Be Annoying = No New Business
Over the last several weeks, I’ve noticed an increasing trend in what I can only describe as hyper customer service. I’m going to share with you some of my thoughts with this experience to shed some light on what may be unintended consequences.
In a day where customer service many times seems anemic can the opposite actually exist? Yes, and it can be annoying.
Can there be too much customer service?
That can happen. When it is over automated and not personal. And is that truly “Customer Service” when you have systems and software just sending emails and texts over and over?
Not in my book. What I’ve experienced this week is almost stalker-like outreach.
Yes, I did contact you. I received your voicemail and text. The ball is now in my court and I’ll get back to you when I can. And if and when I want.
What about if I did not contact you to warrant your outreach? There are proper ways to cold call via email. To be honest, I’m not apposed to folks sending well thought out personalized outreach emails seeking a partnership.
When there is an obvious synergy and again when done properly.
But when you start annoying me — that’s when you start to lose me and my potential business. What do I mean by annoying?
Redundant incessant follow ups…
I expect that when I made my initial inquiry that I would receive a phone call and a voicemail. But multiple texts? I don’t remember being notified or checking a box that texting me was okay.
I don’t know you and I don’t want you sliding in to my texts to sell me something. I’ll call you back or email when I have time.
Then, every morning at 10 a.m. a different “agent” contacts me, leaves a voice mail and another text. Even the following morning after I emailed the 4th different guy noting I would be in touch? Stop it.
Ongoing follow-ups “just in case”…
Just in case what? I missed the first 5 emails? Emails pitching what you want to accomplish that benefits you more than me, that I didn’t ask for probably won’t receive my response.
Not to mention I know these are just autoresponders set to send on a predetermined schedule. Now you are a full-fledged spammer.
If you email another business, and they did not ask for your information first, the lack of response is your answer.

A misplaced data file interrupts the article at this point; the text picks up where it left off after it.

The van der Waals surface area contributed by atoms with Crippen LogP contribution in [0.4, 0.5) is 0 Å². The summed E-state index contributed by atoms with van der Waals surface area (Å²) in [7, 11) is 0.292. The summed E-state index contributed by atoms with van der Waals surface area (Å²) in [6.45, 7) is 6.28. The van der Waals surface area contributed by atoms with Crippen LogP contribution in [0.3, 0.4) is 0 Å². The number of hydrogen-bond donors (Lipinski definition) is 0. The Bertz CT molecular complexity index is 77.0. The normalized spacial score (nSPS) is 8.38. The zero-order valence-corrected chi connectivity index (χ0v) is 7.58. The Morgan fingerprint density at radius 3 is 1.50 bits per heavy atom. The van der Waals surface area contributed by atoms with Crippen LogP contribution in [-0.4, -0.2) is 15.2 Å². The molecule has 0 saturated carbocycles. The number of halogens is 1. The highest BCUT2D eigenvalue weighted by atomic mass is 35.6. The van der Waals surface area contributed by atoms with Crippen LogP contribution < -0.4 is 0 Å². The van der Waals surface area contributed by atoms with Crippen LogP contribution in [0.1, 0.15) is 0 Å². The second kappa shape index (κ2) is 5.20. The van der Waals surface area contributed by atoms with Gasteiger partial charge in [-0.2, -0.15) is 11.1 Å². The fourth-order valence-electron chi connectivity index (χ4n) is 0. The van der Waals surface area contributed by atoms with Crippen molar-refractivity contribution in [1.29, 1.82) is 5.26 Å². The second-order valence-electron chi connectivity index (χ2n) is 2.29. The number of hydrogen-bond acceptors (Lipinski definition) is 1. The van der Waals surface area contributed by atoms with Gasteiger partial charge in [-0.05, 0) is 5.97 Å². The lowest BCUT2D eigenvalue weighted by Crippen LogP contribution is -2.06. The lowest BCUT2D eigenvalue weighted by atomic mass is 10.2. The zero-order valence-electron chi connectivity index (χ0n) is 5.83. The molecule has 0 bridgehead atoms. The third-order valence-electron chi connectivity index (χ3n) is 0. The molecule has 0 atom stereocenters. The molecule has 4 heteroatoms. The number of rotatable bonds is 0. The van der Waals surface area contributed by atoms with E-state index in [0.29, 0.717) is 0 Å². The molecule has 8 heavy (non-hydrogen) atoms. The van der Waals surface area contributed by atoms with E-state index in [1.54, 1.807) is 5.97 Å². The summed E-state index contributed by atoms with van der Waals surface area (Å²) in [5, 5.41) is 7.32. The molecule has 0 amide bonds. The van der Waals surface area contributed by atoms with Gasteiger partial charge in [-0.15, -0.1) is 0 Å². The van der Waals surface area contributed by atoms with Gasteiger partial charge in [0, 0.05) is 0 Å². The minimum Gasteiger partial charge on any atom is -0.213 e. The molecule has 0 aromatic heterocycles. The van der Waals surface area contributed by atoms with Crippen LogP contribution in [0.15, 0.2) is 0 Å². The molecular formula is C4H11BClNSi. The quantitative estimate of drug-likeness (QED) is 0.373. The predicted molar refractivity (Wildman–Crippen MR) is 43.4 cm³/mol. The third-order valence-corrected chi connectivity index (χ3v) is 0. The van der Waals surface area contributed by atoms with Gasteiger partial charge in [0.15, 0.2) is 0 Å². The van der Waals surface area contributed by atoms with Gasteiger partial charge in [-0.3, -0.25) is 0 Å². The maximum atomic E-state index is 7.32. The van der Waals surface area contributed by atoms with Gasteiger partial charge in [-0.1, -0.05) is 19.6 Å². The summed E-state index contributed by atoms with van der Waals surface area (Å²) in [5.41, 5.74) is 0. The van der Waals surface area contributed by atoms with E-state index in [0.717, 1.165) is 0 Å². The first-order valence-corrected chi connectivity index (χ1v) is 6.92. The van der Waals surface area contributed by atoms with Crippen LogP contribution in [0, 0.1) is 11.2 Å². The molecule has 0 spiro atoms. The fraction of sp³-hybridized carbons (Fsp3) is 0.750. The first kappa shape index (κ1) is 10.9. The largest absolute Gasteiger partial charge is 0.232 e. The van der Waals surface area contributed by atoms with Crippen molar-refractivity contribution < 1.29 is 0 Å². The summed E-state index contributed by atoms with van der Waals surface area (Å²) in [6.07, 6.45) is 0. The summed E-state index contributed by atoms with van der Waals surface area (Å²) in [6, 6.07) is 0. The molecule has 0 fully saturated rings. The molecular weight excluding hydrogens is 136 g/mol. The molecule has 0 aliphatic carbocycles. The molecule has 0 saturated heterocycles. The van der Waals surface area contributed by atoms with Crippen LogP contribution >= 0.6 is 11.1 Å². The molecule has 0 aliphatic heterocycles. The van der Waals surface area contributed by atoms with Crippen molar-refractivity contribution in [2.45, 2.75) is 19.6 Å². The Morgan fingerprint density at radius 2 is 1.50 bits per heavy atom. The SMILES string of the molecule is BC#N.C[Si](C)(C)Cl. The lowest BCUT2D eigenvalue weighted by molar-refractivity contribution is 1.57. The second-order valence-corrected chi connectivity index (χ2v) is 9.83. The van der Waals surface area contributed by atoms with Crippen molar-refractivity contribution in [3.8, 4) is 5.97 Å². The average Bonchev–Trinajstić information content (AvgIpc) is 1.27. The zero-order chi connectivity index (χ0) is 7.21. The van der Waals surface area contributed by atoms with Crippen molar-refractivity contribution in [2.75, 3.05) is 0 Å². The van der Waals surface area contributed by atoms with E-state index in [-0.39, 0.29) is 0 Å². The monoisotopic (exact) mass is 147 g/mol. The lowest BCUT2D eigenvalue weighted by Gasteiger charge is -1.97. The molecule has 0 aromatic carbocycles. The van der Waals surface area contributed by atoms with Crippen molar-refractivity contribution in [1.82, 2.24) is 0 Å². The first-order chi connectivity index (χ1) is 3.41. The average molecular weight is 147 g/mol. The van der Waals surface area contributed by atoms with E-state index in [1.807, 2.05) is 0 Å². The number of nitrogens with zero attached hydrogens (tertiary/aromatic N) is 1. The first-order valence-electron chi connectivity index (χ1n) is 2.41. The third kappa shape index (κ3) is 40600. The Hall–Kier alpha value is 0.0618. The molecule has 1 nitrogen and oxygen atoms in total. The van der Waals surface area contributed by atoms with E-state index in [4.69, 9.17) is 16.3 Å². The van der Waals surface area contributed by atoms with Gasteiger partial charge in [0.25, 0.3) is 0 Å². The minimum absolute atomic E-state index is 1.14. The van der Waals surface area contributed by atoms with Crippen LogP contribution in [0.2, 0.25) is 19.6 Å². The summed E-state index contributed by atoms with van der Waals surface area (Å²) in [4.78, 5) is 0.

In most cases, I have no problem with one follow-up. But after that — enough. You’ve now annoyed me into not wanting to do business with you. And it is your fault.
Different contacts with each email…
As I mentioned above the one particular service I inquired about had a different person follow-up with me via email, voicemail and text for 5 days straight. Why wouldn’t one person be responsible for my inquiry?
You’ve just made me feel like I am just another contact being passed around every day to whomever is working that day. Not very personal.
It’s very easy to become annoying fast…
Technology allows us to automate much more than we used to. Just because you can automate doesn’t mean you do — every time or all the time.
This is where thinking out how your service processes flow, in advance, is wise. Avoid auto-pilot software bots sending on a predetermined schedule. Without a personal touch you can create an unintended negative impact.
- Don’t over automate.
- Don’t email incessantly when you don’t receive a response.
- Don’t email, call and text redundantly.
Reach-out, wait for a response, follow-up once. Then, if you don’t hear back, the final follow-up should note where we can reach you when we are ready to do so.
Have you experienced anything like this? What did you think and how did you handle it?